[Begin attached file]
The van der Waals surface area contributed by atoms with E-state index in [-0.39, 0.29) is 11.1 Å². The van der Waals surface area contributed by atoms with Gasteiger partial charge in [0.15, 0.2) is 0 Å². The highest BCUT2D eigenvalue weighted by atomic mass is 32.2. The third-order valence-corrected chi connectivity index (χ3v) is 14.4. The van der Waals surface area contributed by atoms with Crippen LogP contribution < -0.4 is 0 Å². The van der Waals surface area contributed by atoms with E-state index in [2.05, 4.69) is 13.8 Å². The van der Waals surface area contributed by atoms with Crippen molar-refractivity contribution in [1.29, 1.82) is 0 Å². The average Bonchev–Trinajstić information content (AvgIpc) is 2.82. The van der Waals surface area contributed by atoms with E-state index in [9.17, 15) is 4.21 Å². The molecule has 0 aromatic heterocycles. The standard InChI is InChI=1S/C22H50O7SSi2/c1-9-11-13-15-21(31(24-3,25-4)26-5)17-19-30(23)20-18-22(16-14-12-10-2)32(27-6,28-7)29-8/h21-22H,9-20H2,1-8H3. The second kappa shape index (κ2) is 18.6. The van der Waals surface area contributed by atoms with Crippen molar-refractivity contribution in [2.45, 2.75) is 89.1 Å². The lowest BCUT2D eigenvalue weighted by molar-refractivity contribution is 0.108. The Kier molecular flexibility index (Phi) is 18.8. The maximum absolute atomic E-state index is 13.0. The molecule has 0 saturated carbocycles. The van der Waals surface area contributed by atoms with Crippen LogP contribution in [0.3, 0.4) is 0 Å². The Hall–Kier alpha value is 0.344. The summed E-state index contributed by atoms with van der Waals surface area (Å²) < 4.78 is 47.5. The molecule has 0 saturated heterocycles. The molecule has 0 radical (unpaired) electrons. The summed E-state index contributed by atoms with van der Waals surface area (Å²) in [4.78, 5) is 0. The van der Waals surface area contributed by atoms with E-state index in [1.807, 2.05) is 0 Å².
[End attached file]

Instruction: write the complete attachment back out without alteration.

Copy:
The van der Waals surface area contributed by atoms with E-state index in [-0.39, 0.29) is 11.1 Å². The van der Waals surface area contributed by atoms with Gasteiger partial charge in [0.15, 0.2) is 0 Å². The highest BCUT2D eigenvalue weighted by atomic mass is 32.2. The third-order valence-corrected chi connectivity index (χ3v) is 14.4. The van der Waals surface area contributed by atoms with Crippen LogP contribution < -0.4 is 0 Å². The van der Waals surface area contributed by atoms with E-state index in [2.05, 4.69) is 13.8 Å². The van der Waals surface area contributed by atoms with Crippen molar-refractivity contribution in [1.29, 1.82) is 0 Å². The average Bonchev–Trinajstić information content (AvgIpc) is 2.82. The van der Waals surface area contributed by atoms with E-state index in [9.17, 15) is 4.21 Å². The molecule has 0 aromatic heterocycles. The standard InChI is InChI=1S/C22H50O7SSi2/c1-9-11-13-15-21(31(24-3,25-4)26-5)17-19-30(23)20-18-22(16-14-12-10-2)32(27-6,28-7)29-8/h21-22H,9-20H2,1-8H3. The second kappa shape index (κ2) is 18.6. The van der Waals surface area contributed by atoms with Crippen molar-refractivity contribution in [2.45, 2.75) is 89.1 Å². The lowest BCUT2D eigenvalue weighted by molar-refractivity contribution is 0.108. The Kier molecular flexibility index (Phi) is 18.8. The maximum absolute atomic E-state index is 13.0. The molecule has 0 saturated carbocycles. The van der Waals surface area contributed by atoms with Crippen LogP contribution in [0.3, 0.4) is 0 Å². The Hall–Kier alpha value is 0.344. The summed E-state index contributed by atoms with van der Waals surface area (Å²) < 4.78 is 47.5. The molecule has 0 saturated heterocycles. The molecule has 0 radical (unpaired) electrons. The summed E-state index contributed by atoms with van der Waals surface area (Å²) in [4.78, 5) is 0. The van der Waals surface area contributed by atoms with E-state index in [1.807, 2.05) is 0 Å².